Tethering chemistry and K+ channels
Graduate School of Biomedical Sciences; Department of Biochemistry and Molecular Pharmacology
Life Sciences | Medicine and Health Sciences
Voltage-gated K+ channels are dynamic macromolecular machines that open and close in response to changes in membrane potential. These multisubunit membrane-embedded proteins are responsible for governing neuronal excitability, maintaining cardiac rhythmicity, and regulating epithelial electrolyte homeostasis. High resolution crystal structures have provided snapshots of K+ channels caught in different states with incriminating molecular detail. Nonetheless, the connection between these static images and the specific trajectories of K+ channel movements is still being resolved by biochemical experimentation. Electrophysiological recordings in the presence of chemical modifying reagents have been a staple in ion channel structure/function studies during both the pre- and post-crystal structure eras. Small molecule tethering agents (chemoselective electrophiles linked to ligands) have proven to be particularly useful tools for defining the architecture and motions of K+ channels. This Minireview examines the synthesis and utilization of chemical tethering agents to probe and manipulate the assembly, structure, function, and molecular movements of voltage-gated K+ channel protein complexes.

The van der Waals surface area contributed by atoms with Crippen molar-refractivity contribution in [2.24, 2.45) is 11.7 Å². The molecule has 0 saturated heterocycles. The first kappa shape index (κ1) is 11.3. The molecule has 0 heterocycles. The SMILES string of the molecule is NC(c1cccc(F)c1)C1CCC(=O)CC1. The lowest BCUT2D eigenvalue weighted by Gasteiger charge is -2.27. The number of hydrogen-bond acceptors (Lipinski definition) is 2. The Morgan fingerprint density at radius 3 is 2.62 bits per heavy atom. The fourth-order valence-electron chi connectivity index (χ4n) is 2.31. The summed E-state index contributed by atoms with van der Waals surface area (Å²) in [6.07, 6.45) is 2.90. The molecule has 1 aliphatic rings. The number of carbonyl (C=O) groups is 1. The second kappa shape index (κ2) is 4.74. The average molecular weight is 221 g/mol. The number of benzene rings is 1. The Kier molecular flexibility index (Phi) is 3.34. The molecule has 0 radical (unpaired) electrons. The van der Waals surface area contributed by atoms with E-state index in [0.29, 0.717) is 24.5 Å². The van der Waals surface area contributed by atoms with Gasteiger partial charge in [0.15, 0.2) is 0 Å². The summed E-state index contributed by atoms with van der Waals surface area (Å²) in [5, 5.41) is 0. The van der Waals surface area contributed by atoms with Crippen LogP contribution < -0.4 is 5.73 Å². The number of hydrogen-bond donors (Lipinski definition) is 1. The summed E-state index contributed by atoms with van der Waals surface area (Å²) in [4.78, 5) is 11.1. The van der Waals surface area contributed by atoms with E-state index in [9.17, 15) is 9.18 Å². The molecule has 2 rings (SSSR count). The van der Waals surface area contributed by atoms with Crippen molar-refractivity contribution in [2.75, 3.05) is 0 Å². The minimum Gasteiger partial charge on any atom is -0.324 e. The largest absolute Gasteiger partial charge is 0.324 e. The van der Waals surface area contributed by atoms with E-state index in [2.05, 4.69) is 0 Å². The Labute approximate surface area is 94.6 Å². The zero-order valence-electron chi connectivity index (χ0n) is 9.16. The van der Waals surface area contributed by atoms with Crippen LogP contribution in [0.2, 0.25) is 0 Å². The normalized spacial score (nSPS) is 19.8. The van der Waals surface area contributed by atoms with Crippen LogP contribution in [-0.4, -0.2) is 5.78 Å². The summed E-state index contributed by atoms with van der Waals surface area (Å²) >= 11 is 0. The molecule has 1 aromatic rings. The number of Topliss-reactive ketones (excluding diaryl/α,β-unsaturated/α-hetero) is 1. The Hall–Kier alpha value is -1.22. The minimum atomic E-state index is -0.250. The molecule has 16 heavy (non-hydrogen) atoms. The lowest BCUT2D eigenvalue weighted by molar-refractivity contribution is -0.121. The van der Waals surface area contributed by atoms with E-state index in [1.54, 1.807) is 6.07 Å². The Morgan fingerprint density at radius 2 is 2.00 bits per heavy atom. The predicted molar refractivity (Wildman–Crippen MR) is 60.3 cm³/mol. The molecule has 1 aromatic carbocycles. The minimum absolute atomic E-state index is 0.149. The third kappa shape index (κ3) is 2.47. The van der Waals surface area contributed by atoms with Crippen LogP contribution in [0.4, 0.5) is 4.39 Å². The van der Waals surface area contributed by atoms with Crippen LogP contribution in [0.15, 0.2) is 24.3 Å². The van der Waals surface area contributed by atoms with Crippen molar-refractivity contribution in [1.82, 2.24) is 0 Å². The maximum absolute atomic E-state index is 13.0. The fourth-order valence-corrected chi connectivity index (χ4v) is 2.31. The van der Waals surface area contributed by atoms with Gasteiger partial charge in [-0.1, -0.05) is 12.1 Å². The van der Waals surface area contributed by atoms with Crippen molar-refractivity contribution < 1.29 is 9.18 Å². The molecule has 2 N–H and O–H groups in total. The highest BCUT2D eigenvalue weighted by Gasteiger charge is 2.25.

DOI of Published Version
J Biol Chem. 2008 Sep 12;283(37):25105-9. Epub 2008 Jun 9. Link to article on publisher's site
The Journal of biological chemistry
Morin, Trevor J. and Kobertz, William R., "Tethering chemistry and K+ channels" (2008). GSBS Student Publications. 1517.